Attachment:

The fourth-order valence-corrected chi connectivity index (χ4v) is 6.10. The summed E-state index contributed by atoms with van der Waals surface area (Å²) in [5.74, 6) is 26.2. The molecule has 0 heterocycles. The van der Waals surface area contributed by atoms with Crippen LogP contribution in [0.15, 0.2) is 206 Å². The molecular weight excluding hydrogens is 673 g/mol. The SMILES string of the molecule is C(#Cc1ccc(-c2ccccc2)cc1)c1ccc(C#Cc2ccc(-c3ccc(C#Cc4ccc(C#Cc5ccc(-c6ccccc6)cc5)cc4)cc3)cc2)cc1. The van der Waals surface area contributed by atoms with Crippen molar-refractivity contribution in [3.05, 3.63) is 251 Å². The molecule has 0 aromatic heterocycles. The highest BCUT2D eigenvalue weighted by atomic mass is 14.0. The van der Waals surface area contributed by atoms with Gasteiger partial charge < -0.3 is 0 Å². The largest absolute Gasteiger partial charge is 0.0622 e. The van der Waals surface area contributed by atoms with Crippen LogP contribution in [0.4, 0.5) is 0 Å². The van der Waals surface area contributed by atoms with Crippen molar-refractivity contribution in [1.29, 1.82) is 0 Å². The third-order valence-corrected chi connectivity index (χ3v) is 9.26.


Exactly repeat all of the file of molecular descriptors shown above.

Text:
The fourth-order valence-corrected chi connectivity index (χ4v) is 6.10. The summed E-state index contributed by atoms with van der Waals surface area (Å²) in [5.74, 6) is 26.2. The molecule has 0 heterocycles. The van der Waals surface area contributed by atoms with Crippen LogP contribution in [0.15, 0.2) is 206 Å². The molecular weight excluding hydrogens is 673 g/mol. The SMILES string of the molecule is C(#Cc1ccc(-c2ccccc2)cc1)c1ccc(C#Cc2ccc(-c3ccc(C#Cc4ccc(C#Cc5ccc(-c6ccccc6)cc5)cc4)cc3)cc2)cc1. The van der Waals surface area contributed by atoms with Crippen molar-refractivity contribution in [3.05, 3.63) is 251 Å². The molecule has 0 aromatic heterocycles. The highest BCUT2D eigenvalue weighted by atomic mass is 14.0. The van der Waals surface area contributed by atoms with Gasteiger partial charge < -0.3 is 0 Å². The largest absolute Gasteiger partial charge is 0.0622 e. The van der Waals surface area contributed by atoms with Crippen LogP contribution in [0.4, 0.5) is 0 Å². The van der Waals surface area contributed by atoms with Crippen molar-refractivity contribution in [1.29, 1.82) is 0 Å². The third-order valence-corrected chi connectivity index (χ3v) is 9.26.